In order to identify possible homologues of BopA in bifidobacteria, the sequence of bopA was compared to all bifidobacterial genome sequences publically available on the NCBI web site using BLAST analysis. The analysis covered 32 genomes including the following species: B. bifidum (strains S17, PRL2010, and NCIMB41171), B. longum ssp. longum (strains NCC2705, DJO10A, BBMN68, F8, JCM1217, JDM301, and KACC 91563), B. longum ssp. infantis (strains 157 F and ATCC 15697), B. breve (strains UCC2003, DSM20213, and ACS-071-V-Sch8b), B. adolescentis (strains ATCC15703 and L2-32), B. dentium (strains Bd1, ATCC 27678, ATCC 27679, and JCVIHMP022), B. animalis ssp. lactis (strains AD011, BB-12, BLC1, Bl-04, DSM10140, and V9), B. pseudocatenulatum DSM20438, B. catenulatum DSM16992, B. angulatum DSM20098 and B. gallicum DSM20093. The results indicated that BopA is indeed present only in B. bifidum strains since in no other genome a protein with significant homology to BopA was found (Additional file 2: Table SA 2).

The locus encoding bopA was further analysed by comparing the respective loci of those B. bifidum strains for which sequence data was publically available. These strains included B. bifidum S17, NCIMB41171, PRL2010 and MIMBb75 (NCBI accession numbers: CP002220, NZ_ABQP00000000, CP001840, AM710395; Figure 2). This analysis revealed that bopA is part of a putative peptide-specific ATP-binding cassette (ABC) transport system with similarity to oligopeptide permease (Opp) of other bacteria. In Salmonella typhimurium the transporter is encoded by the oppABCDF operon, in which OppA represents the solute binding protein, OppB and OppC are two permeases that span the cytoplasmic membrane, and OppD and OppF are the ATP-binding and ATP-hydrolysing proteins [28, 29]. B. subtilis possesses a functional equivalent of the Opp peptide transporter, encoded by the operon oppABCDF, which is similar in sequence and organisation to that of Gram-negative bacteria [30, 31]. However, the Bacillus OppA is linked to the cytoplasma membrane via a lipid anchor and it has been shown OppF is not essential for functionality of the transporter [31, 32].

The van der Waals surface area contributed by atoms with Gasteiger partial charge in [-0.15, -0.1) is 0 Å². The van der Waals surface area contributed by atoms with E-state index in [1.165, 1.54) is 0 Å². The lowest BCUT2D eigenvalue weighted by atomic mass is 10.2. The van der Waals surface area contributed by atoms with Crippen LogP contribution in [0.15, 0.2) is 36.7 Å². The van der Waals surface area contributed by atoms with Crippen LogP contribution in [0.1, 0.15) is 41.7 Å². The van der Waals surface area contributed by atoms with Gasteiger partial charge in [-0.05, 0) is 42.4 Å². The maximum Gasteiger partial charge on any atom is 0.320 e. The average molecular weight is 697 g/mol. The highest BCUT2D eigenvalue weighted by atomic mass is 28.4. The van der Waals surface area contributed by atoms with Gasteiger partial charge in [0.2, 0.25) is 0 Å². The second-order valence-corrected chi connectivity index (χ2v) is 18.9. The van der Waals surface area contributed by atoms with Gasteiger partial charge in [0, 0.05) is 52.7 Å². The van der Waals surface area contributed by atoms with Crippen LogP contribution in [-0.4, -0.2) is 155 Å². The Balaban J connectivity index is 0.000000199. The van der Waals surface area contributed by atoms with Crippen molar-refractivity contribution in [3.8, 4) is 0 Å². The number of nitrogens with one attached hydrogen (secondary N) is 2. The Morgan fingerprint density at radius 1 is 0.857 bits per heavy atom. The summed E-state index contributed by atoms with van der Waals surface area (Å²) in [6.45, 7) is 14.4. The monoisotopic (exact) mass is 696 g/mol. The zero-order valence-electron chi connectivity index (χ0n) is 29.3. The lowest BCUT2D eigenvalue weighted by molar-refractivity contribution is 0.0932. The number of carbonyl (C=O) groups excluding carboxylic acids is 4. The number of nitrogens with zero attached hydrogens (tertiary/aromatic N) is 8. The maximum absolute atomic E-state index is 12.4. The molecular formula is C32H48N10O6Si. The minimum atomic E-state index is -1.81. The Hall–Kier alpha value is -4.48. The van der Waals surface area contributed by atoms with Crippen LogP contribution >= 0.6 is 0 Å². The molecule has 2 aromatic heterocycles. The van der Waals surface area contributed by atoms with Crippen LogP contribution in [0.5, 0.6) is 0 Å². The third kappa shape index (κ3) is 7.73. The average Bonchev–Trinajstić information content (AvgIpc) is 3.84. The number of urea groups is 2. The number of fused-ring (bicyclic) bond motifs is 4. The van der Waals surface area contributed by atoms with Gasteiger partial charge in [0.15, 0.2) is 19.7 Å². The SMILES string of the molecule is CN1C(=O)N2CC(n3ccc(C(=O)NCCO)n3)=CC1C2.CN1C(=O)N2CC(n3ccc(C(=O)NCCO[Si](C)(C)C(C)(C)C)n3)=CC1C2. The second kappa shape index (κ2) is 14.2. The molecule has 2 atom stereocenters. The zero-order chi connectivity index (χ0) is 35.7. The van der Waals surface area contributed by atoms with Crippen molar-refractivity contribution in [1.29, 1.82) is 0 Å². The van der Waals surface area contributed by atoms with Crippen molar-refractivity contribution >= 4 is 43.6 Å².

Figure 2

Homologies between BopA regions of B. bifidum strains. Comparative in silico analysis of the genomic loci of B. bifidum S17, NCIMB41171, PRL2010 and MIMBb75 encoding bopA and adjacent genes by BLAST analysis. Open reading frames (ORFs) are indicated as arrows sized proportional to the length of the genes (length in basepairs is indicated in the scale). Identities of the deduced amino acid sequences compared to the B. bifidum S17 protein are indicated in percent. For B. bifidum MIMBb75 no sequence information is available for the regions upstream of oppD and downstream of pepC.